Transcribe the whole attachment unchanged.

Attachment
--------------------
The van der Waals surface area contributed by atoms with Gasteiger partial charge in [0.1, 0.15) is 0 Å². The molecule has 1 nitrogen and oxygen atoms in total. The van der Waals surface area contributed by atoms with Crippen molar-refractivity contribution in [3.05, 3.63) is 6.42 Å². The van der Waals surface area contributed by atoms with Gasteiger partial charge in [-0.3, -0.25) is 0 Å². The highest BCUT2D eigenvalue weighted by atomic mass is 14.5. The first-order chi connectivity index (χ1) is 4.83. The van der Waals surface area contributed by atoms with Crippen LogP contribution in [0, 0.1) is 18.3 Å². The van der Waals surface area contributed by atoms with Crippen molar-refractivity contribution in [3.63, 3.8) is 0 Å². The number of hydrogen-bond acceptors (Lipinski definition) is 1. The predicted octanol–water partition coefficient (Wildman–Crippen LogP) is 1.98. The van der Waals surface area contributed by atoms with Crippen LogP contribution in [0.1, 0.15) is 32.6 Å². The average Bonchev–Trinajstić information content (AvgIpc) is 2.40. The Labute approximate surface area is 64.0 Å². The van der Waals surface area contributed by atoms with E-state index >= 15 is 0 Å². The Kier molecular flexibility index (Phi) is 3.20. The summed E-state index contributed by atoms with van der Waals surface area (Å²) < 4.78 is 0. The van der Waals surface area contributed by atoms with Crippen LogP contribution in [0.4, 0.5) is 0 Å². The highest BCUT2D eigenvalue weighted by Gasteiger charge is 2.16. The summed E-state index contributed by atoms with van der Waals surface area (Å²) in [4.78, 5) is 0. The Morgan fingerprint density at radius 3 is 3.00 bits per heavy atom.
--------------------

The van der Waals surface area contributed by atoms with Gasteiger partial charge in [0.1, 0.15) is 0 Å². The molecule has 1 nitrogen and oxygen atoms in total. The van der Waals surface area contributed by atoms with Crippen molar-refractivity contribution in [3.05, 3.63) is 6.42 Å². The van der Waals surface area contributed by atoms with Gasteiger partial charge in [-0.3, -0.25) is 0 Å². The highest BCUT2D eigenvalue weighted by atomic mass is 14.5. The first-order chi connectivity index (χ1) is 4.83. The van der Waals surface area contributed by atoms with Crippen LogP contribution in [0, 0.1) is 18.3 Å². The van der Waals surface area contributed by atoms with Crippen molar-refractivity contribution in [3.63, 3.8) is 0 Å². The number of hydrogen-bond acceptors (Lipinski definition) is 1. The predicted octanol–water partition coefficient (Wildman–Crippen LogP) is 1.98. The van der Waals surface area contributed by atoms with Crippen LogP contribution in [0.1, 0.15) is 32.6 Å². The average Bonchev–Trinajstić information content (AvgIpc) is 2.40. The Labute approximate surface area is 64.0 Å². The van der Waals surface area contributed by atoms with E-state index >= 15 is 0 Å². The Kier molecular flexibility index (Phi) is 3.20. The summed E-state index contributed by atoms with van der Waals surface area (Å²) < 4.78 is 0. The van der Waals surface area contributed by atoms with Crippen LogP contribution in [0.4, 0.5) is 0 Å². The highest BCUT2D eigenvalue weighted by Gasteiger charge is 2.16. The summed E-state index contributed by atoms with van der Waals surface area (Å²) in [4.78, 5) is 0. The Morgan fingerprint density at radius 3 is 3.00 bits per heavy atom.